Thursday, July 07, 2005

Peru Paragraph

Mr. Wilbur wanted me to write a piece on my Peru trip for the King's Meadow newsletter he's doing. I was shooting for a paragraph, but once again it ended up being a bit longer:

If education is a transfer of a way of life, there is definitely something to be said for how Joanna has gone about this missionary endeavor. I am amazed at the courage she has shown in picking up her life in the states and moving to Cusco, Peru, to dedicate at least a year of her life to a group of people whose language, until quite recently, she could not understand. That fascinates me.

If the gospel is true, I suppose it best manifests itself as a genuine transfer of a way of life just as Christ demonstrated in His short time on earth. It takes hold when you share your life with some one by living with them rather than living around them. When you eat their food—no matter how many talons are found in the chicken foot soup. When you hold their hands—no matter how many warts you may get. When you listen to their stories—no matter how long, even if you can only understand half or less. To be submerged in the lives of the people she is trying to get to know, I am sure, is among the chief and most lasting impressions Joanna will leave in the lives of these people. It was so fun to be a fly on the wall for a brief time. I did take notes, because this is stuff you definitely can not learn in missions 101!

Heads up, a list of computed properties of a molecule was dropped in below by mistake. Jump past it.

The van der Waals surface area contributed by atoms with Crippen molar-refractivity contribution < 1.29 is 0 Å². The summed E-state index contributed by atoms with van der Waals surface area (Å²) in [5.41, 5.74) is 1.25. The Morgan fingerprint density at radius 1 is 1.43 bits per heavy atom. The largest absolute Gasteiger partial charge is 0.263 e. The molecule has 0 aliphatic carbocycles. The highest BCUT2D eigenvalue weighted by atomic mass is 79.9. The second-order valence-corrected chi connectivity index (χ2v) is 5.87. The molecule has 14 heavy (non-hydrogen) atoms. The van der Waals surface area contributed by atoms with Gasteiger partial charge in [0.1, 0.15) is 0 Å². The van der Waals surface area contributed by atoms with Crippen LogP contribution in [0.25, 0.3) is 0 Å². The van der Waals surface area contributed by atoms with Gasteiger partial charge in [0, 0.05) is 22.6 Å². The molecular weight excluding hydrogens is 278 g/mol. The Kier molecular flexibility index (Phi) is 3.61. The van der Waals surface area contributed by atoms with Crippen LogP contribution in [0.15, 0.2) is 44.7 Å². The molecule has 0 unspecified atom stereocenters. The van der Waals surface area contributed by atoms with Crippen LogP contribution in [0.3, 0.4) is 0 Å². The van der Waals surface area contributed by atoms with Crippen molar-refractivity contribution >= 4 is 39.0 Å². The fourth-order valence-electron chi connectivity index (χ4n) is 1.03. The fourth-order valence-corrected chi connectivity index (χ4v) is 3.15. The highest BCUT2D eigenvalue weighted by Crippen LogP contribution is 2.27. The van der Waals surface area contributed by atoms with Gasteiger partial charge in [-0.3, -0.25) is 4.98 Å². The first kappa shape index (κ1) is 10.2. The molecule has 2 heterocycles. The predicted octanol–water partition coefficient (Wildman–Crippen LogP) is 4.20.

My goal in going to Peru—aside from learning and taking in as much as I possibly could—was to encourage the encouragers. The small band of missionaries working with MTW (Mission to the World) are in the midst of their busiest time of year. Summer is always a consistent stream of short term church or youth groups eager to assist in VBS, clinic work, construction projects; eager to experience for a time the inspiring cultural and spiritual flowering that the long term missionaries are immersed in day in and day out. Those long-term missionaries in Cusco see extraordinary growth at times when the Gospel comes to fruition in tangible ways, but they are also capable of being weary in well doing. So I decided to come and bring a taste of home with me.

According to the list the missionaries in Cusco had given me, I had my two seventy pound bags all but packed practically before the transaction had gone through to purchase my tickets! The list consisted of some ministry items, but mostly treats for the missionaries themselves that can only be obtained in the states: From corn tortillas to coloring books. From Dr. Pepper to double-fudge brownies, shampoo and Starbucks, nail polish and Nutri-Grain bars…I even managed to bring Joanna some specially packaged Krispy Kreme doughnuts on my way out of the country that were hot off the line when I picked them up.

Travel is most assuredly an educational experience, and both education and good friends are a part of the gospel graces that were the source of this adventure. To take part in the ordinary affairs of life in a different culture, to see a friend who has chosen to take a year of her life living out the gospel in tangible ways along side those who have dedicated their lives to such an endeavor—that is indeed the most beautiful picture of the Kingdom of I have witnessed in quite some time.

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